What a mess. The fight against malaria has been plagued by difficulties. Plasmodium is a slippery beast to successfully sketch out for the “Wanted” poster that is a vaccine. It owns many fake moustaches. Mosquirix began testing in 1987, the year that saw the release of Good Morning, Vietnam and the first Lethal Weapon movie. It has reportedly cost over USD 750 million, a substantial bill that was mostly settled by GlaxoSmithKline and the Gates Foundation. Its efficacy is not great but it can’t be dismissed, especially considering the magnitude of the problem. Other interventions exist to prevent or treat malaria, but none are perfect. Bed nets are affordable, but in 2016, only a little over half of people at risk for malaria in sub-Saharan Africa were sleeping under one. Not everyone wants to spend the whole night under a net and, as a WHO spokesperson explained, the nets don’t stop mosquitos by day. Treatment with the drug artemisinin, which led to the 2015 Nobel Prize in Physiology or Medicine, has saved millions of lives, but the emergence of drug resistance in Southeast Asia is sounding the alarm. A vaccine, even if it does not prevent every case of malaria, would be a useful part of the armamentarium.

But doubts remain, in my mind, about Mosquirix’s safety. It is worth pointing out that travellers to Africa will, by and large, not be eligible for Mosquirix, as the WHO has recommended its use only in children at the moment. This vaccine is meant for the children who live in countries where malaria is widespread. There are, of course, other vaccines in the works, like R21/MM which was recently tested in a phase II clinical trial with 450 children and found to have an efficacy of up to 77%. We will have to see if it and others can clear the hurdle of making it through a phase III trial.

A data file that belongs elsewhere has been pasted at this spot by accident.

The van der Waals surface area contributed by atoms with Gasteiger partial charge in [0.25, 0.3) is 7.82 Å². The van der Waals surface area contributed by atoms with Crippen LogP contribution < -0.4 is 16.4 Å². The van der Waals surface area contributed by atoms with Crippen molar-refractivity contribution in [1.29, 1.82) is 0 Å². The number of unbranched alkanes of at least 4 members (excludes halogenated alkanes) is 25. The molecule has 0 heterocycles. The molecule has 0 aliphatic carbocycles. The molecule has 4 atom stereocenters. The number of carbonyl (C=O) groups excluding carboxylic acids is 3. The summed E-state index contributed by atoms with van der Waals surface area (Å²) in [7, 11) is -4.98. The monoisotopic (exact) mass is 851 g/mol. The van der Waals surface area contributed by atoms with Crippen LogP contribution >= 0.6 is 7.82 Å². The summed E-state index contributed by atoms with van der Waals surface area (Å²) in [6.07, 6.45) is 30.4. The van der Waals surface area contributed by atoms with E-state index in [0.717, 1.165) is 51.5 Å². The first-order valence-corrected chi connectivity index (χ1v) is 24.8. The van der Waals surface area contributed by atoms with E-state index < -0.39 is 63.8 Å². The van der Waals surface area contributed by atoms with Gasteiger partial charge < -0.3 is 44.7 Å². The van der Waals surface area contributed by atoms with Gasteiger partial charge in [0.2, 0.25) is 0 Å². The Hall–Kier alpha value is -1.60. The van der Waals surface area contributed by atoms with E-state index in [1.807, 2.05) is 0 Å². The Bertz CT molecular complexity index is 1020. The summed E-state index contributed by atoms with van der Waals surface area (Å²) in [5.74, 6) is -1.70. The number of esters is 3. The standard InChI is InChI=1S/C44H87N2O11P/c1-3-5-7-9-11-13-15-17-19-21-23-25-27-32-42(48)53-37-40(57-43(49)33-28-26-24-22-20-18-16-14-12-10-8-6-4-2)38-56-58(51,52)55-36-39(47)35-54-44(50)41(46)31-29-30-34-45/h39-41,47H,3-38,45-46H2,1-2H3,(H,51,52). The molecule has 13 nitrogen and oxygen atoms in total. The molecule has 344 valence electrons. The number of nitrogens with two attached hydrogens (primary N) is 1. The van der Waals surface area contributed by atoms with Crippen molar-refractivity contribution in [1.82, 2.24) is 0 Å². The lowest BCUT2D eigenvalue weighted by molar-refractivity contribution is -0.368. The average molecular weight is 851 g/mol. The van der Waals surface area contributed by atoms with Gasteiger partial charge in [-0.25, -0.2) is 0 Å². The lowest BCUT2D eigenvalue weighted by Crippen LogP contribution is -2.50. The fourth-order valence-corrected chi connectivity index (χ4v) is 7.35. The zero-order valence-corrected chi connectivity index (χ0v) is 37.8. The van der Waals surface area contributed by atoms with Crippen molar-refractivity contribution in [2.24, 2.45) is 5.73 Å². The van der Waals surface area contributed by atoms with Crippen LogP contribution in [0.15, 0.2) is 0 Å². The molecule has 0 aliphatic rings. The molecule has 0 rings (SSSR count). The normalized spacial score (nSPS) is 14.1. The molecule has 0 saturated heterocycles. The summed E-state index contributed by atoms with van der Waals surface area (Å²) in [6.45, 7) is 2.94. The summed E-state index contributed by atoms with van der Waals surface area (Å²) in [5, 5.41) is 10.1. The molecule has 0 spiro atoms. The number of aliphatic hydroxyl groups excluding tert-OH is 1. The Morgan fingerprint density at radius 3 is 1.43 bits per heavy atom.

It is high time Africa got a safe and effective vaccine against malaria, but ethical standards and transparency cannot be sacrificed. A vaccine’s protection does not simply come from its building blocks. It also comes from trust.

Note: To any reader genuinely curious as to what Mosquirix’s generic name, RTS,S/AS01E, stands for, this article unfurls it as “the central repeat region (R) and T-cell epitopes (T) of P. falciparum circumsporozoite protein carried by the hepatitis B surface antigen (HBsAg, S), and co-expressed within Saccharomyces cerevisiae with unfused copies of HBsAg(S)/adjuvant system 01E.” Worth infinite points in Scrabble.

Take-home message:
-Malaria is a life-threatening infection caused by a parasite, Plasmodium, which humans can get from the bite of a female mosquito from the Anopheles family
-The first vaccine against malaria to be recommended by the WHO, Mosquirix, has a moderate efficacy against the disease which affects hundreds of millions of people, predominantly in Africa
-In further testing the vaccine in Africa prior to its recommendation, the WHO has come under fire for not properly informing the people who received the vaccine of its potential risks and for claiming that this testing was not actually “research”
-In the largest clinical trial of Mosquirix, certain risks were increased in the group that received the vaccine, and some scientists have argued that the further testing done since may not have been able to detect if these risks were indeed caused by the vaccine or if they were due to chance